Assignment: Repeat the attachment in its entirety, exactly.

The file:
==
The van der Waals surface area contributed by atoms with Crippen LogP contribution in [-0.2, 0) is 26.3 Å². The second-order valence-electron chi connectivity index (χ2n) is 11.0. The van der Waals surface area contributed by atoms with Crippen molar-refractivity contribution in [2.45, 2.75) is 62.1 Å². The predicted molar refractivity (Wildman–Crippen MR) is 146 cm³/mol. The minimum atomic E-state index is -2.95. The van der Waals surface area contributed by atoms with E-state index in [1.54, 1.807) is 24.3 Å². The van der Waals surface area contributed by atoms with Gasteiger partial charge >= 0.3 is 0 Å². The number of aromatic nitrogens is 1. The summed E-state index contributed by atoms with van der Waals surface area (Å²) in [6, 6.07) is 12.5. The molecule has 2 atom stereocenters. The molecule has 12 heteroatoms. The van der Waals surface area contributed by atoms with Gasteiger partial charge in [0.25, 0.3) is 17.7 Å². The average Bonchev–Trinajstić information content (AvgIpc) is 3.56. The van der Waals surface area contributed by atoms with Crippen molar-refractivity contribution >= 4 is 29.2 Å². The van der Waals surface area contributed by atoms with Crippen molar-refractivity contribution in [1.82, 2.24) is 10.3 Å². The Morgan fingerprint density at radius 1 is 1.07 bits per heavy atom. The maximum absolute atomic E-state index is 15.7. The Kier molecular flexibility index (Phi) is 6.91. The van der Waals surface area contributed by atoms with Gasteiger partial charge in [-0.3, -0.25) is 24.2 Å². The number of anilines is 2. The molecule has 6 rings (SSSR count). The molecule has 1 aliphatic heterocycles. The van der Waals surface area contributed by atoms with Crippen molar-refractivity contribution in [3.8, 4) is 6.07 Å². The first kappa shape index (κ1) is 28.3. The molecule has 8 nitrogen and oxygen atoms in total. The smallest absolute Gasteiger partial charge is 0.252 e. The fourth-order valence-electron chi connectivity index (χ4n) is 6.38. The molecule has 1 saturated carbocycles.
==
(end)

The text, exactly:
The van der Waals surface area contributed by atoms with Crippen LogP contribution in [-0.2, 0) is 26.3 Å². The second-order valence-electron chi connectivity index (χ2n) is 11.0. The van der Waals surface area contributed by atoms with Crippen molar-refractivity contribution in [2.45, 2.75) is 62.1 Å². The predicted molar refractivity (Wildman–Crippen MR) is 146 cm³/mol. The minimum atomic E-state index is -2.95. The van der Waals surface area contributed by atoms with E-state index in [1.54, 1.807) is 24.3 Å². The van der Waals surface area contributed by atoms with Gasteiger partial charge >= 0.3 is 0 Å². The number of aromatic nitrogens is 1. The summed E-state index contributed by atoms with van der Waals surface area (Å²) in [6, 6.07) is 12.5. The molecule has 2 atom stereocenters. The molecule has 12 heteroatoms. The van der Waals surface area contributed by atoms with Gasteiger partial charge in [0.25, 0.3) is 17.7 Å². The average Bonchev–Trinajstić information content (AvgIpc) is 3.56. The van der Waals surface area contributed by atoms with Crippen molar-refractivity contribution >= 4 is 29.2 Å². The van der Waals surface area contributed by atoms with Crippen molar-refractivity contribution in [1.82, 2.24) is 10.3 Å². The Morgan fingerprint density at radius 1 is 1.07 bits per heavy atom. The maximum absolute atomic E-state index is 15.7. The Kier molecular flexibility index (Phi) is 6.91. The van der Waals surface area contributed by atoms with Gasteiger partial charge in [-0.3, -0.25) is 24.2 Å². The number of anilines is 2. The molecule has 6 rings (SSSR count). The molecule has 1 aliphatic heterocycles. The van der Waals surface area contributed by atoms with Crippen molar-refractivity contribution in [3.8, 4) is 6.07 Å². The first kappa shape index (κ1) is 28.3. The molecule has 8 nitrogen and oxygen atoms in total. The smallest absolute Gasteiger partial charge is 0.252 e. The fourth-order valence-electron chi connectivity index (χ4n) is 6.38. The molecule has 1 saturated carbocycles.